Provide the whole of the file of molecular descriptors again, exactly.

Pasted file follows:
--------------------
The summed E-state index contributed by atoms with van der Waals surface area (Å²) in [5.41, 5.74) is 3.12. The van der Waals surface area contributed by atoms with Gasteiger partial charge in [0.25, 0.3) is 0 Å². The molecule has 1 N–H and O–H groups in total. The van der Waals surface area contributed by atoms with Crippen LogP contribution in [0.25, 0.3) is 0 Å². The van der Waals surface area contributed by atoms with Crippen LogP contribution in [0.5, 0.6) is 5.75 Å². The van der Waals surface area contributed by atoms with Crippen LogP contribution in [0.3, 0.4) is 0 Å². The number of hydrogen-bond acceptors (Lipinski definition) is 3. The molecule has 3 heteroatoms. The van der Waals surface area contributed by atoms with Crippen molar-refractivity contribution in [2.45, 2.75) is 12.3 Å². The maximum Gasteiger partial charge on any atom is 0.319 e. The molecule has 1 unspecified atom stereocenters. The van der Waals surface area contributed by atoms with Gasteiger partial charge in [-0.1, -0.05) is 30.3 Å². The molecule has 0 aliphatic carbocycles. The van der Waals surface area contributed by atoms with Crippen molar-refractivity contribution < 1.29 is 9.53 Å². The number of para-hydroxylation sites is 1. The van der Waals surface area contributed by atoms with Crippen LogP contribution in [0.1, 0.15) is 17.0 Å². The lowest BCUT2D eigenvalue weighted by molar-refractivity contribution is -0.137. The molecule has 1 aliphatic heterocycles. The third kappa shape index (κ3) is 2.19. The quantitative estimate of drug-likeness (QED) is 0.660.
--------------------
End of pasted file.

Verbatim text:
The summed E-state index contributed by atoms with van der Waals surface area (Å²) in [5.41, 5.74) is 3.12. The van der Waals surface area contributed by atoms with Gasteiger partial charge in [0.25, 0.3) is 0 Å². The molecule has 1 N–H and O–H groups in total. The van der Waals surface area contributed by atoms with Crippen LogP contribution in [0.25, 0.3) is 0 Å². The van der Waals surface area contributed by atoms with Crippen LogP contribution in [0.5, 0.6) is 5.75 Å². The van der Waals surface area contributed by atoms with Crippen LogP contribution in [0.3, 0.4) is 0 Å². The number of hydrogen-bond acceptors (Lipinski definition) is 3. The molecule has 3 heteroatoms. The van der Waals surface area contributed by atoms with Crippen molar-refractivity contribution in [2.45, 2.75) is 12.3 Å². The maximum Gasteiger partial charge on any atom is 0.319 e. The molecule has 1 unspecified atom stereocenters. The van der Waals surface area contributed by atoms with Gasteiger partial charge in [-0.1, -0.05) is 30.3 Å². The molecule has 0 aliphatic carbocycles. The van der Waals surface area contributed by atoms with Crippen molar-refractivity contribution < 1.29 is 9.53 Å². The number of para-hydroxylation sites is 1. The van der Waals surface area contributed by atoms with Crippen LogP contribution in [0.1, 0.15) is 17.0 Å². The lowest BCUT2D eigenvalue weighted by molar-refractivity contribution is -0.137. The molecule has 1 aliphatic heterocycles. The third kappa shape index (κ3) is 2.19. The quantitative estimate of drug-likeness (QED) is 0.660.